Oh I really hope we do open again, I only qualified last year and I still have lots to learn and lots to give. And as OP said parents are going to need childcare again at some point.

Bol87 Wed 29-Apr-20 16:29:41

To be honest, I don’t want my child constantly being forced to be two metres apart at nursery. It’s not remotely practical & im already starting to worry about the impact on her mental health. She’s already started to panic when she sees people walking towards us & says people are dangerous 😫 we’ve never said anything like that, only gently told her we need to let people past & not get too close but she has a vivid imagination and has clearly exaggerated it in her head! I don’t want that emphasised even more once back in nursery! Sticking to small groups for the majority of the day seems feesible at our nursery and less impacting on the whole!

Our nursery is also preparing for a June re-open but we’ll see.. I hope so though!

DreamingofSunshine Wed 29-Apr-20 16:36:41

I'm glad you asked OP, I'm wondering too.

DS goes to a term time only preschool that's only open mornings and has 18-20 children. I actually think drop off/pick up would be the hardest part for social distancing as the entrance hall is so small, but I suppose they can do staggered drop off and pick up?

When they open, I'd have to accept that if DS goes back he won't be social distancing there.

Acidrain Wed 29-Apr-20 16:43:23

I guess as the risk to young children is so small that they maybe wouldnt need to adhere to social distancing like in other countries where under 12s dont need to wear masks etc.
I hope you have a job to go back to @missyB1 nursery workers are amazing!

OP’s posts: |
Acidrain Wed 29-Apr-20 16:47:46

@Bol87 i understand where you are coming from my DS moved into the side of the path in the woods when he seen people approaching today with no direction from myself and stood and let them past, they are very clever and pick up on things without us even realising, but a bit of normality wouldnt go a miss for them.

Our nursery haven't gave us an idea of a date but i presume as soon as there aloud they will re open.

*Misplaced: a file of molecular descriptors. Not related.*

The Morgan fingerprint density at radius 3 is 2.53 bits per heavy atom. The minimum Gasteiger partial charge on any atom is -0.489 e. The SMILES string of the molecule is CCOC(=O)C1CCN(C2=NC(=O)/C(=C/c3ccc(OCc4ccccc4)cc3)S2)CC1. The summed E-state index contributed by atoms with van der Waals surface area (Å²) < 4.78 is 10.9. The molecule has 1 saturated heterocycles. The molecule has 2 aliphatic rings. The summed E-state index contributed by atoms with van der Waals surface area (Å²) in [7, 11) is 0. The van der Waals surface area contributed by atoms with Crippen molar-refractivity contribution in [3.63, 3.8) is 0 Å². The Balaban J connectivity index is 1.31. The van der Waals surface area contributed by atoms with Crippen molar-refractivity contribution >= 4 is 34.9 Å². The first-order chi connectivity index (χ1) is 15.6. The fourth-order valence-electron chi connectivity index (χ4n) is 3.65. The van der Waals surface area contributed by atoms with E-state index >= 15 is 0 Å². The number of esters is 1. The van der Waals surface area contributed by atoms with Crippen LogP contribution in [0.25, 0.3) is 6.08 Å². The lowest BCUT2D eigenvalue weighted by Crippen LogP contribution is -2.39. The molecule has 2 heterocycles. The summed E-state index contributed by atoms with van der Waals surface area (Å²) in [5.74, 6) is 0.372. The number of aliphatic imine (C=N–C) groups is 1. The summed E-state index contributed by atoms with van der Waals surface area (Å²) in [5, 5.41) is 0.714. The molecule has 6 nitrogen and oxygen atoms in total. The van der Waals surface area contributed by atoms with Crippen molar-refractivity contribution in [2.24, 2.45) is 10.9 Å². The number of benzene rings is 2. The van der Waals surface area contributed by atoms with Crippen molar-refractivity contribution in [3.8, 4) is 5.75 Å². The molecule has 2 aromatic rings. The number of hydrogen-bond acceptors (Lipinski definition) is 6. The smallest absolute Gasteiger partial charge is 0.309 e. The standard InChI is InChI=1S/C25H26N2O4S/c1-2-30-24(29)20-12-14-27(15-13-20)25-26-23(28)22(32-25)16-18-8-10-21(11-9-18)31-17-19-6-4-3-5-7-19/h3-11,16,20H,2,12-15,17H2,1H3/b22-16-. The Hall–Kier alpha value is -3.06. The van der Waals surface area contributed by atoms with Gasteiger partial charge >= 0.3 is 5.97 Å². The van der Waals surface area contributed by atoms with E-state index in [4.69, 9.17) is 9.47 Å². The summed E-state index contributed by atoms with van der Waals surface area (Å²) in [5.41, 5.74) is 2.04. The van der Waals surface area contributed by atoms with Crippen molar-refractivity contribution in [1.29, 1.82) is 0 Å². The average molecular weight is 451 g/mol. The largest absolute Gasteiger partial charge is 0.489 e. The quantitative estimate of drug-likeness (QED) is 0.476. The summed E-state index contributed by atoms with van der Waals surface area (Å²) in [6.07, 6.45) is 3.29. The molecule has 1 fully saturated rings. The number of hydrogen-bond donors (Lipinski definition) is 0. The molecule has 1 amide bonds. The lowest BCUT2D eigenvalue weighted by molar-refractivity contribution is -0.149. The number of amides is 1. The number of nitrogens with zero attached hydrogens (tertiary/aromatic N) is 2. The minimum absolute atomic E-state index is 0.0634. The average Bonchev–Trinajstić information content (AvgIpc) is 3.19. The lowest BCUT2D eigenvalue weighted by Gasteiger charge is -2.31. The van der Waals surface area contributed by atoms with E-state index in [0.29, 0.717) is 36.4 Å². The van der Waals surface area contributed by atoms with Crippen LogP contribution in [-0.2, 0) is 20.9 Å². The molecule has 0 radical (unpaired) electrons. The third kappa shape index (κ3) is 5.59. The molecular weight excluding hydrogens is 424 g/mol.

OP’s posts: |
Blondiecub0109 Wed 29-Apr-20 16:54:37

@SpudsAreLife84 thanks for articulating a point I’d read about but have been struggling to explain!

If everyone/business/shop who can socially distance does so, then there will be scope in the ‘model’ the government/scientists are using to model the transmission rate to allow for situations where you can’t socially distance ie nursery, personal care and probably a few more I can’t think of right now

Sammy867 Wed 29-Apr-20 17:02:02

I think our nursery should only take back those who are going to transition to school in september. There's around 30 of them spread over morning and afternoon sessions. The remaining kids are 3 years old who joined the term after their 3rd birthday. It's a school nursery however, so we don't have any younger ones there.

The younger ones still have another year of nursery, but I think the priority should be the 4 year olds due to move to reception. If they split the group and have 15 morning, 15 afternoon, same group each day, I think it would be achievable to keep them separated as the nursery is huge; it is split into two zones with the toilets in the centre, one side for the younger ones and one for the ones due to transition. Pick ups and drops off were already done in the school yard before schools closed, so parents could stand apart and the kids were brought out to you.

happymummy12345 Wed 29-Apr-20 17:04:21

I've been wondering about this. My son goes to a private day nursery two mornings a week. He is really missing it, he has delays in some areas of development as well and was doing really well (obviously we are doing what we can at home but we can't provide other children for him to interact with, or do all the things he was doing at nursery). Also he is due to start school in September so I'm very worried about that as well.
When they do reopen part of me wants to take him back as he needs to be there and still has a place until august, but the other part thinks that since I don't need nursery for childcare (I'm a sahm) If I was to keep him home still, that would be one less child in the setting, as I know there are other parents who rely on nursery so they can go to work. I felt the same before lockdown began and wondered if I should keep him home or take him in.

GoldenPoppy Wed 29-Apr-20 17:05:32

On one hand I'm desperate to go back, Ive remained in close contact with lots of the children and families, I've got over 20 years experience and love my job.